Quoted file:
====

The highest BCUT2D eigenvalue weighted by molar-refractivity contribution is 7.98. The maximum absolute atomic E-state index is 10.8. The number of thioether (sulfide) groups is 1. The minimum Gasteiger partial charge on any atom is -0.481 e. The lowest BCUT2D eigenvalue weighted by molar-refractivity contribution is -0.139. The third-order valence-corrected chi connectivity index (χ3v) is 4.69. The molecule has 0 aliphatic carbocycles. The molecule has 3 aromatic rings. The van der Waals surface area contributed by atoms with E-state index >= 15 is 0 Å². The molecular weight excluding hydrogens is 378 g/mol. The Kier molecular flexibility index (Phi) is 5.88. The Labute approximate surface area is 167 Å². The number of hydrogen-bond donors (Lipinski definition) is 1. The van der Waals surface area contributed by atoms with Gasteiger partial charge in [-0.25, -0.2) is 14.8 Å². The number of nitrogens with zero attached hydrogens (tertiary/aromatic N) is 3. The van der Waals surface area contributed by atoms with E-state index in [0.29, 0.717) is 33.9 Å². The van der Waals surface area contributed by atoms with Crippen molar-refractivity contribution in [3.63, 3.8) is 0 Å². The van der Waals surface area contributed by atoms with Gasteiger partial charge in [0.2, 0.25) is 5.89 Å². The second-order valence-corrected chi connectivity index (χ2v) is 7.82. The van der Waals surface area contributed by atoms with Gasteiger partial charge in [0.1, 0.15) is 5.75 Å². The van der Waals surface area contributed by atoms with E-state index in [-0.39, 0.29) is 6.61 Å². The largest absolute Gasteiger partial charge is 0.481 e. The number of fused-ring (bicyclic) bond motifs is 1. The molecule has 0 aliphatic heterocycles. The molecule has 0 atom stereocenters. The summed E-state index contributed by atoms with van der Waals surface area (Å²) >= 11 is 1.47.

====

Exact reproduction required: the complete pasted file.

The highest BCUT2D eigenvalue weighted by molar-refractivity contribution is 7.98. The maximum absolute atomic E-state index is 10.8. The number of thioether (sulfide) groups is 1. The minimum Gasteiger partial charge on any atom is -0.481 e. The lowest BCUT2D eigenvalue weighted by molar-refractivity contribution is -0.139. The third-order valence-corrected chi connectivity index (χ3v) is 4.69. The molecule has 0 aliphatic carbocycles. The molecule has 3 aromatic rings. The van der Waals surface area contributed by atoms with E-state index >= 15 is 0 Å². The molecular weight excluding hydrogens is 378 g/mol. The Kier molecular flexibility index (Phi) is 5.88. The Labute approximate surface area is 167 Å². The number of hydrogen-bond donors (Lipinski definition) is 1. The van der Waals surface area contributed by atoms with Gasteiger partial charge in [-0.25, -0.2) is 14.8 Å². The number of nitrogens with zero attached hydrogens (tertiary/aromatic N) is 3. The van der Waals surface area contributed by atoms with E-state index in [0.29, 0.717) is 33.9 Å². The van der Waals surface area contributed by atoms with Crippen molar-refractivity contribution in [3.63, 3.8) is 0 Å². The van der Waals surface area contributed by atoms with Gasteiger partial charge in [0.2, 0.25) is 5.89 Å². The second-order valence-corrected chi connectivity index (χ2v) is 7.82. The van der Waals surface area contributed by atoms with Gasteiger partial charge in [0.1, 0.15) is 5.75 Å². The van der Waals surface area contributed by atoms with E-state index in [-0.39, 0.29) is 6.61 Å². The largest absolute Gasteiger partial charge is 0.481 e. The number of fused-ring (bicyclic) bond motifs is 1. The molecule has 0 aliphatic heterocycles. The molecule has 0 atom stereocenters. The summed E-state index contributed by atoms with van der Waals surface area (Å²) >= 11 is 1.47.